I felt very safe at my project, both within the school and travelling to
and from the school.
Hope this helps."
We are very sorry to hear of the robbery of the person you were with,
however it is impossible to guarantee safety anywhere in the world, and you
must be careful everywhere that you go. I have travelled extensively around the world and know from experience that you must not stand out as a rich tourist or walk down dodgy alleyways with valuables in your pocket. However luck is always a factor and petty robberies are an unfortunate reality associated with traveling.
Thirdly, in regards to the placement, it is difficult to guarantee that you
will be useful to the project. The main aim of the internship is to expose
you to a Human Rights organisation working in Tanzania. Firstly, if you do
not have years of experience behind you, you cannot expect to be able to
make a huge difference to the human rights situation in Tanzania, and to
the work of the organisation. The idea is to give you an insight into their
work and help you to further your career prospects by adding the experience
to your portfolio. You cannot expect to be an integral part of their
organisation, especially if you are there for just a few months. As with
any internship, you get out what you put in, and if you can find something
which makes you useful in conjunction with the local staff, than that would
be ideal. It is possible that this was not the right placement for you,
and for this we apologize.
In regards to the money charged by the project, they are not a non-profit
organisation, and have wages to pay, an office to upkeep and many other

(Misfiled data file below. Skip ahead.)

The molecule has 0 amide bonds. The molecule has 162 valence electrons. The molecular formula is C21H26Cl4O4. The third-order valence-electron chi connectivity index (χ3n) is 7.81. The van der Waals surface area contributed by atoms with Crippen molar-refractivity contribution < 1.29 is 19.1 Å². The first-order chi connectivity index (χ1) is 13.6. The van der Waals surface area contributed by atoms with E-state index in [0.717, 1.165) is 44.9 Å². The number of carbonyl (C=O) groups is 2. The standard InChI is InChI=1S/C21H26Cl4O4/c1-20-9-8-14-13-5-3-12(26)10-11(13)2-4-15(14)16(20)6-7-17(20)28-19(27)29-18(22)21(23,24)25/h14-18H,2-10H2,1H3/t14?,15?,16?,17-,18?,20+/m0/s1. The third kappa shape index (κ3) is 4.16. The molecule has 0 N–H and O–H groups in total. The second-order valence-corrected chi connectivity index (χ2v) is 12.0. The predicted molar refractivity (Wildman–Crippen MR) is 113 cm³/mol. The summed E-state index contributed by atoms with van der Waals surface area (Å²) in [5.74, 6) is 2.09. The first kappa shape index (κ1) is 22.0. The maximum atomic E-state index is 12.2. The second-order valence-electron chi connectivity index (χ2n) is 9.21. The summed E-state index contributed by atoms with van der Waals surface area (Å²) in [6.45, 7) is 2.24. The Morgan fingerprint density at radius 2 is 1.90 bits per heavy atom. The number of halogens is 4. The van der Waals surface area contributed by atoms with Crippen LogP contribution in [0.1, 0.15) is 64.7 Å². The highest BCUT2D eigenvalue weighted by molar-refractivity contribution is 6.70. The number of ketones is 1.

expenses which you are perhaps not aware of. Whilst it is possible to have
stayed elsewhere for less, this is what they have determined necessary to
house participants and keep them working at the various projects they work
with. The price was agreed with you initially, and should not now be an
issue in retrospect. $220 per week all inclusive is a fraction of the price
charged by some other organisations for similar experiences.
Lastly, here is another testimonial from Gertjan de Flou, who just returned
from Tanzania after attending the Medical project.
"As a medical student, I really wanted to go volunteering at a hospital in
a developing country. In my search for a proper organization, Global
Nomadic stood out. The staff was so helpful. They gave me all the
information about the project, helped me with my flight tickets, the
vaccinations, brought me into contact with the local staff, informed me
about the placement in Arusha, and so on. They made it so easy for me.
I was placed in an apartment in Arusha. Being in contact with the other
volunteers at the apartment was for me one of the highlights of my 5 weeks